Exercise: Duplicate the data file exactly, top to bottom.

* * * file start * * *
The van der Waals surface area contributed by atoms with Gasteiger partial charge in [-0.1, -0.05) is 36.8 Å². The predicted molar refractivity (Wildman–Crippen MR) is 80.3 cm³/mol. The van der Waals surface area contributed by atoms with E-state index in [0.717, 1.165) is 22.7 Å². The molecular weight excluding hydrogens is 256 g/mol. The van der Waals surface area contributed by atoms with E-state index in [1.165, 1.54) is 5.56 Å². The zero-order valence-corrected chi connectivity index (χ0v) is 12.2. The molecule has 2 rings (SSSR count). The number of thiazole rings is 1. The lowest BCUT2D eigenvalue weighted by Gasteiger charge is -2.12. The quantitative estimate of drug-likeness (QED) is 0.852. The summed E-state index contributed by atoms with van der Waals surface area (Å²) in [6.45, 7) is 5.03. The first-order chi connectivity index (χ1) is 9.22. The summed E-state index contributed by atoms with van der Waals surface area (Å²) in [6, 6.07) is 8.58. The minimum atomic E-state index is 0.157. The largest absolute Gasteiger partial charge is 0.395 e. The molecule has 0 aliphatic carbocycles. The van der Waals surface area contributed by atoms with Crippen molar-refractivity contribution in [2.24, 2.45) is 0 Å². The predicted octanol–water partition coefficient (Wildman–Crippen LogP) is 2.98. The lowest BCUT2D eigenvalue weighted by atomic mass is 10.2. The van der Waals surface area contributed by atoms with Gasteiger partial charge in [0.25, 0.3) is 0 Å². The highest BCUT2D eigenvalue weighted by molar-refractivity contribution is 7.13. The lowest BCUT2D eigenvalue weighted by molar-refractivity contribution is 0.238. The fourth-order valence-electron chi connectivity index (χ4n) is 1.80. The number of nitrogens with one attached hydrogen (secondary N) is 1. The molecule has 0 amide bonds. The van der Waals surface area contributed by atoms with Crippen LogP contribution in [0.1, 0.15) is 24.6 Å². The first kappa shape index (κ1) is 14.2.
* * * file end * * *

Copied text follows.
The van der Waals surface area contributed by atoms with Gasteiger partial charge in [-0.1, -0.05) is 36.8 Å². The predicted molar refractivity (Wildman–Crippen MR) is 80.3 cm³/mol. The van der Waals surface area contributed by atoms with E-state index in [0.717, 1.165) is 22.7 Å². The molecular weight excluding hydrogens is 256 g/mol. The van der Waals surface area contributed by atoms with E-state index in [1.165, 1.54) is 5.56 Å². The zero-order valence-corrected chi connectivity index (χ0v) is 12.2. The molecule has 2 rings (SSSR count). The number of thiazole rings is 1. The lowest BCUT2D eigenvalue weighted by Gasteiger charge is -2.12. The quantitative estimate of drug-likeness (QED) is 0.852. The summed E-state index contributed by atoms with van der Waals surface area (Å²) in [6.45, 7) is 5.03. The first-order chi connectivity index (χ1) is 9.22. The summed E-state index contributed by atoms with van der Waals surface area (Å²) in [6, 6.07) is 8.58. The minimum atomic E-state index is 0.157. The largest absolute Gasteiger partial charge is 0.395 e. The molecule has 0 aliphatic carbocycles. The van der Waals surface area contributed by atoms with Crippen molar-refractivity contribution in [2.24, 2.45) is 0 Å². The predicted octanol–water partition coefficient (Wildman–Crippen LogP) is 2.98. The lowest BCUT2D eigenvalue weighted by atomic mass is 10.2. The van der Waals surface area contributed by atoms with Gasteiger partial charge in [0.25, 0.3) is 0 Å². The highest BCUT2D eigenvalue weighted by molar-refractivity contribution is 7.13. The lowest BCUT2D eigenvalue weighted by molar-refractivity contribution is 0.238. The fourth-order valence-electron chi connectivity index (χ4n) is 1.80. The number of nitrogens with one attached hydrogen (secondary N) is 1. The molecule has 0 amide bonds. The van der Waals surface area contributed by atoms with Crippen LogP contribution in [0.1, 0.15) is 24.6 Å². The first kappa shape index (κ1) is 14.2.